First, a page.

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Open AccessArticle

Handedness, Grip Strength, and Memory Function: Considerations by Biological Sex

Exercise & Memory Laboratory, Department of Health, Exercise Science and Recreation Management, The University of Mississippi, University, MS 38677, USA
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Medicina 2019, 55(8), 444; https://doi.org/10.3390/medicina55080444
Received: 12 June 2019 / Revised: 18 July 2019 / Accepted: 1 August 2019 / Published: 6 August 2019
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Abstract

Background and Objective: The objective of this study was to evaluate the potential independent and interactive effects of handedness and grip strength on episodic memory function, and whether biological sex moderated these relationships. Materials and Methods: 162 young adults (Mage = 20.7 years) completed a series of memory assessments including a subjective memory complaint evaluation and several objective measures of memory. Handedness (i.e., left-hand dominant, inconsistent handedness (ICH), and right-hand dominant) was evaluated using the Edinburgh Handedness Inventory. Handgrip strength was determined from a handgrip dynamometer. Results: When compared to ICH individuals, retrospective memory scores were statistically significantly worse for left-handed (p = 0.02) and right-handed (p = 0.03) individuals. Higher grip strength was statistically significantly associated with fewer retrospective memory complaints (b = 0.10, 95% CI: 0.01, 0.19, p = 0.04). Conclusions: The present study provides some suggestive evidence that ICH (inconsistent handedness) and greater grip strength are associated with fewer retrospective memory complaints. However, we did not observe any evidence of an interaction effect of handedness and grip strength on memory, and similarly, biological sex did not interact with these parameters to influence memory. View Full-Text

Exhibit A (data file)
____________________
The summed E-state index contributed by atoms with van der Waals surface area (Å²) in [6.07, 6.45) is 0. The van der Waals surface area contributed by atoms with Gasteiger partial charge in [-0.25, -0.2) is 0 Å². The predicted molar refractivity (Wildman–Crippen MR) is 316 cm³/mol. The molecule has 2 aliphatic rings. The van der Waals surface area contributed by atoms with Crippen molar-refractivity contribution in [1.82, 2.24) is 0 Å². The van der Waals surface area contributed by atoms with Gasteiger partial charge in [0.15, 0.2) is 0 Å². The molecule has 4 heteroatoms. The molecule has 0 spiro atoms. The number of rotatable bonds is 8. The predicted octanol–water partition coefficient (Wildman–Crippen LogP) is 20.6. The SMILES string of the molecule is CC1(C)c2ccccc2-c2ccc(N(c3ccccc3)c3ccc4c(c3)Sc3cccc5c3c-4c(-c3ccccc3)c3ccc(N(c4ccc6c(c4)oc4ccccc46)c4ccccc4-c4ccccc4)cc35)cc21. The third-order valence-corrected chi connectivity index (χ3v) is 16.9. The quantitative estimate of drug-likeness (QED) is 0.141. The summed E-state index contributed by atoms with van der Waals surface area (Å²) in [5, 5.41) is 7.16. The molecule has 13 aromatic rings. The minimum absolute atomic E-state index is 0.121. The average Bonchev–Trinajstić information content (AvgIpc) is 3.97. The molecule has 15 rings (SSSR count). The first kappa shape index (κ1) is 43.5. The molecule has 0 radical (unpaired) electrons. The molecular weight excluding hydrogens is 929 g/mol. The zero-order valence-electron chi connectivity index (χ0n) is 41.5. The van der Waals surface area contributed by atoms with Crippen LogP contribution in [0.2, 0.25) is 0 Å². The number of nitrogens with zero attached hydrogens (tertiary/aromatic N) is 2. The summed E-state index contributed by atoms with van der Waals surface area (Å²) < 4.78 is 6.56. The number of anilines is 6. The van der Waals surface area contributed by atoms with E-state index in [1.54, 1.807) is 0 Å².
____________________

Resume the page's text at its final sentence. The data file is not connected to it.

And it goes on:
Keywords: cognition; interhemispheric activation; muscular strength cognition; interhemispheric activation; muscular strength
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Loprinzi, P.D.; Franklin, J.; Farris, A.; Ryu, S. Handedness, Grip Strength, and Memory Function: Considerations by Biological Sex. Medicina 2019, 55, 444.

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